Our principal objection to this is the potential, as the member from Welland put it, for mischief. My belief is that you don't reduce the requirements with regard to registration of a party, which allows people who are then controlling the party access to taxpayers' money -- you don't do that without looking at those repercussions. Should we have new legislation around collecting money for political parties? How much should the taxpayer pay? More importantly, what should be the limitations on how that money is spent?

Up to now, because the requirements for registration of political parties has been very high, all the political parties have spent that money to get their members and their party elected. That's because that was their principal purpose. This legislation introduces the possibility of another motive by small special-interest people, who now can register as political parties and have access to taxpayers' money for a lot of perhaps mischievous purposes.

Mr. Marchese: I want to congratulate the member from Niagara Centre for a wonderful speech. Speeches he gives in this place, people want to listen to. He is one of the best, if not the best, speaker in this place, and that's why Liberals often want to engage him. I think some of them are just a bit envious about that ability he has to expose Liberal politics, which has so much fluff in it. On this side of the House, we enjoy exfoliating that Liberal onion as often as we can.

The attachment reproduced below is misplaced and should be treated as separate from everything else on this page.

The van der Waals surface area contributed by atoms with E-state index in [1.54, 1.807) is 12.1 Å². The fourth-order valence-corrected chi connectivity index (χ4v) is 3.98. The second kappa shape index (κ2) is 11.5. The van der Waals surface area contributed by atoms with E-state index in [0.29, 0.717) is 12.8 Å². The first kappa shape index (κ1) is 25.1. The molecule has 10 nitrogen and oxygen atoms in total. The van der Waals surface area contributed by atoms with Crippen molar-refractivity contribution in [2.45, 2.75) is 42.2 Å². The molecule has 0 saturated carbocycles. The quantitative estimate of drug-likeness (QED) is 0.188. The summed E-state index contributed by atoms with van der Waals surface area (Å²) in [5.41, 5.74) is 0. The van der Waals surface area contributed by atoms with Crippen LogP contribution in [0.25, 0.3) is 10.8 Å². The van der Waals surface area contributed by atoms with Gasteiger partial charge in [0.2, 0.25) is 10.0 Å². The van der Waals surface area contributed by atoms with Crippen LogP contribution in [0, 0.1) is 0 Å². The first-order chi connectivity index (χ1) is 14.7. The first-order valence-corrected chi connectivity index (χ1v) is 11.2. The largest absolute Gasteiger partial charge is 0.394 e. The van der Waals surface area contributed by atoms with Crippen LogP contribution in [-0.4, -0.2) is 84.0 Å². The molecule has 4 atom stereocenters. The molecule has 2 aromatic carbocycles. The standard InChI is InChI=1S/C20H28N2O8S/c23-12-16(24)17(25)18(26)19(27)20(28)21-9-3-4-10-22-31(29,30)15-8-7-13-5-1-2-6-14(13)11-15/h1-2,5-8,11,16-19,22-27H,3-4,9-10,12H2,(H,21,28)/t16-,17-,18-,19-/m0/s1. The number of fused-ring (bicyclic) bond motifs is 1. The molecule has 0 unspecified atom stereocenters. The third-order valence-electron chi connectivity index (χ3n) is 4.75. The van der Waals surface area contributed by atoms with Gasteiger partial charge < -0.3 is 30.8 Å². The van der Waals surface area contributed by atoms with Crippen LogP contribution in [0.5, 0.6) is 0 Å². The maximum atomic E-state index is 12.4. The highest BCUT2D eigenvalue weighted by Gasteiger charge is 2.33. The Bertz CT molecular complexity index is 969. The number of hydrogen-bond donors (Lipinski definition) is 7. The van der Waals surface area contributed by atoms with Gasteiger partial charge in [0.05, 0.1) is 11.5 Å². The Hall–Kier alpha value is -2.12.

Why this bill, of all bills? I'm racking my head thinking, why is it before us? It appears like it is a throw-in; it's like a filler; it's like, "We've got nothing else to do, so we'll just throw it in and call it part of our democratic reform agenda." Of all the things to introduce as part of a democratic reform. The member from Niagara Centre said, "Why not keep the promise you made?" one of so many you have not kept and one that you could keep. The one that was articulated for you was the Liberal promise that says, "We will give more independence and power to legislative committees, including the right to initiate legislation." That would be an important promise to keep, because we all know -- those who have been in government and are now in opposition; those who are now in government and were in opposition -- the limitations of opposition parties to influence opinion in those committees. We all know that government members are powerless to influence the opinions of that committee when the whip, if instructed, will not take no for an answer, will make sure that you are forced to comply with whatever you've been told to do. Why not keep the most important promise, and that is to reform those committees? That's what I would start with.

Hon. James J. Bradley (Minister of Tourism, minister responsible for seniors, Government House Leader): The score is 3-2, by the way, for Edmonton at the end of the first period.